Are you ready for the next big thing to hit the sporting world? Meet floorball, a fast-paced sport that combines aspects of hockey, lacrosse, and soccer into a versatile team sport. It’s made its way through Europe and is now expanding to an excited new audience—the Special Olympics.
What is Floorball?
Created in Sweden in the 1970s, floorball is popular throughout Europe and parts of Asia. It is now spreading to North America, where it is one of the fastest growing sports in the United States. There are more than 300,000 registered players throughout the world, with professional leagues in Finland and Sweden. In some countries, floorball is a common recreational sport, with kids learning to play from an early age and continuing through adulthood.
The game is played in an indoor arena similar to floor hockey. Each team fields five players at a time, plus a goalie. Each player, except the goalie, uses a stick shaped roughly like a hockey stick with a shorter handle. The end of the stick is lightweight plastic with holes or netting similar to a lacrosse stick. Using a plastic ball with holes, similar to a whiffle ball, players pass the ball to each other and try to score on the opposing goal. The ball is dimpled to make it aerodynamic and quick, creating a fast-paced game of constant movement. Matches are played with three twenty-minute periods, at the end of which the team with the most goals wins.
Because the sport is so new, the rules are fluid and constantly evolving, even though they were written down in 1979. Players are allowed to push shoulders with opposing players, but they can’t check like is allowed in ice hockey. Most floorball leagues follow contact rules similar to American soccer, where players can check and push to improve their position to the ball, but not to take another player out of the game. If a foul occurs, the opposing team gets a free hit at the net, similar to a free kick in soccer.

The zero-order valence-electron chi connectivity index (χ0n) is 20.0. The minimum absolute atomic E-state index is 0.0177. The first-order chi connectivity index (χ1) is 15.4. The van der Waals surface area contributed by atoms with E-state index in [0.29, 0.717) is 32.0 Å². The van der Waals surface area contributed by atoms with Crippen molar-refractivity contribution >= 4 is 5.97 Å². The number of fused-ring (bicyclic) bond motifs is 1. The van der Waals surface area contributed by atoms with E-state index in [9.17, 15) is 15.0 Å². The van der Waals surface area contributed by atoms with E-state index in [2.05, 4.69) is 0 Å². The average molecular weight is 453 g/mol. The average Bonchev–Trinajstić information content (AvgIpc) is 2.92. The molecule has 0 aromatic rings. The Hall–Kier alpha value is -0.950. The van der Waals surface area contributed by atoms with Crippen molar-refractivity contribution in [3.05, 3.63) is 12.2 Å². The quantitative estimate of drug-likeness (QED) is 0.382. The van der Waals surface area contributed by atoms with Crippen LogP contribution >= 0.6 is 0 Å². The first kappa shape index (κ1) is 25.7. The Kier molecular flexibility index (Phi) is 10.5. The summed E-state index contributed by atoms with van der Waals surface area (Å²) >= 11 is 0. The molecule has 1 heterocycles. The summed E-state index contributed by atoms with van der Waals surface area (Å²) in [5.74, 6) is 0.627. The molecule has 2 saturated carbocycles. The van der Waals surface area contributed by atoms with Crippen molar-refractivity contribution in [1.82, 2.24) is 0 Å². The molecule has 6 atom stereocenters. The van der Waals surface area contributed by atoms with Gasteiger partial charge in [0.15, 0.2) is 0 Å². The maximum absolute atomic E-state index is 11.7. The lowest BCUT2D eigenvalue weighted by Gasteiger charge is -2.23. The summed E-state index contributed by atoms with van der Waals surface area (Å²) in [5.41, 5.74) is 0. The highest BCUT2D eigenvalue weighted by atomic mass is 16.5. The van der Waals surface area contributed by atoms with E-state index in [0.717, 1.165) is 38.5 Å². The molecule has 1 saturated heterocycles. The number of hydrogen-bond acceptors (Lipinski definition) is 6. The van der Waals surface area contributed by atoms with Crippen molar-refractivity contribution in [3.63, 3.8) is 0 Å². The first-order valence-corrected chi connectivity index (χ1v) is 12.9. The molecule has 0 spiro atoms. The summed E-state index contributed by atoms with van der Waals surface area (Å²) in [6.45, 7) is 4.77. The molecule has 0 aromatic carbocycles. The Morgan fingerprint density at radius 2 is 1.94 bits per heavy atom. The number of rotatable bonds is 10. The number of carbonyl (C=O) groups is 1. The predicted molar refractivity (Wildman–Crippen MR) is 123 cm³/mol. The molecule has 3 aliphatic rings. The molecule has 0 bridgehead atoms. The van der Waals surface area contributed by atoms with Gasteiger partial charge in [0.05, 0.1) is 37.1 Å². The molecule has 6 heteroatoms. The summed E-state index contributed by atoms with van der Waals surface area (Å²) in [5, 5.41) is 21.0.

Floorball in the Special Olympics
Floorball will become an official Special Olympics event in 2017. It first came to the Special Olympics as a demonstration sport at the World Winter Games in 2013 and was received with great enthusiasm by players, coaches, and fans. Special Olympics athletes play on a slightly smaller court with three players plus a goalie on each side. The Special Olympics Cyprus team, sponsored by Alvexo, will play in a floorball tournament at the Pascal English School of Larnaca in September. Athletes from the team have been practicing for months in preparation of this exciting tournament.
With its rapidly increasing popularity around the world, floorball hopes to become part of the 2020 Summer Olympics. In 2008, the International Floorball Foundation and the sport of floorball were officially recognized by the International Olympic Committee; recognition from the Special Olympics followed in 2009. The IOC added the IFF to the Recognized International Sports Federations in 2011, which puts it on the path to enter the official sport program.
Floorball represents an opportunity for a new generation of athletes, including those in the Special Olympics, to get involved in an up-and-coming sport that builds skills and confidence. Be on the lookout for floorball—it’s coming to a community near you and possibly the Olympics!